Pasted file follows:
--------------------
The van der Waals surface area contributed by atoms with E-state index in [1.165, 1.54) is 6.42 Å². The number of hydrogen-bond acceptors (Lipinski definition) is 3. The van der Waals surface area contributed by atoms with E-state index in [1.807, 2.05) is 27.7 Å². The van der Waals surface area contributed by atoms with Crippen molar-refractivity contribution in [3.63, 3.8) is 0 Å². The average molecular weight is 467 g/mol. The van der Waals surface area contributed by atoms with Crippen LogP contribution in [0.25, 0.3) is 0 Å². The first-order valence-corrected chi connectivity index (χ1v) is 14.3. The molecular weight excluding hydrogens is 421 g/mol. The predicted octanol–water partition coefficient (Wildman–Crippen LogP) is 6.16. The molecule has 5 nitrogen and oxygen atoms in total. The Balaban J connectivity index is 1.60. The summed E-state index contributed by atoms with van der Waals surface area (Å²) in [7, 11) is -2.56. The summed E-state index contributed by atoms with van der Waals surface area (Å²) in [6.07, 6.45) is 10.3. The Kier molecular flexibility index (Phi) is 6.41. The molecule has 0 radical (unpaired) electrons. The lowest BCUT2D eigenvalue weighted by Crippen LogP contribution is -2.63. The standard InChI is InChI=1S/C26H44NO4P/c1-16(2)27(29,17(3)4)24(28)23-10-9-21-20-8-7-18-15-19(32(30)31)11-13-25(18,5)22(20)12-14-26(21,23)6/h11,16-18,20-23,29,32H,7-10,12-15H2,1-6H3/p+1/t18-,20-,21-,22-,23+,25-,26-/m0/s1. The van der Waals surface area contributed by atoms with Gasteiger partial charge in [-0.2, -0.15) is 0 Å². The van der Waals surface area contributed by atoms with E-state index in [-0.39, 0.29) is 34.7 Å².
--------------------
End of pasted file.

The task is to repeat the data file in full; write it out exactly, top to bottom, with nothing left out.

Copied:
The van der Waals surface area contributed by atoms with E-state index in [1.165, 1.54) is 6.42 Å². The number of hydrogen-bond acceptors (Lipinski definition) is 3. The van der Waals surface area contributed by atoms with E-state index in [1.807, 2.05) is 27.7 Å². The van der Waals surface area contributed by atoms with Crippen molar-refractivity contribution in [3.63, 3.8) is 0 Å². The average molecular weight is 467 g/mol. The van der Waals surface area contributed by atoms with Crippen LogP contribution in [0.25, 0.3) is 0 Å². The first-order valence-corrected chi connectivity index (χ1v) is 14.3. The molecular weight excluding hydrogens is 421 g/mol. The predicted octanol–water partition coefficient (Wildman–Crippen LogP) is 6.16. The molecule has 5 nitrogen and oxygen atoms in total. The Balaban J connectivity index is 1.60. The summed E-state index contributed by atoms with van der Waals surface area (Å²) in [7, 11) is -2.56. The summed E-state index contributed by atoms with van der Waals surface area (Å²) in [6.07, 6.45) is 10.3. The Kier molecular flexibility index (Phi) is 6.41. The molecule has 0 radical (unpaired) electrons. The lowest BCUT2D eigenvalue weighted by Crippen LogP contribution is -2.63. The standard InChI is InChI=1S/C26H44NO4P/c1-16(2)27(29,17(3)4)24(28)23-10-9-21-20-8-7-18-15-19(32(30)31)11-13-25(18,5)22(20)12-14-26(21,23)6/h11,16-18,20-23,29,32H,7-10,12-15H2,1-6H3/p+1/t18-,20-,21-,22-,23+,25-,26-/m0/s1. The van der Waals surface area contributed by atoms with Gasteiger partial charge in [-0.2, -0.15) is 0 Å². The van der Waals surface area contributed by atoms with E-state index in [-0.39, 0.29) is 34.7 Å².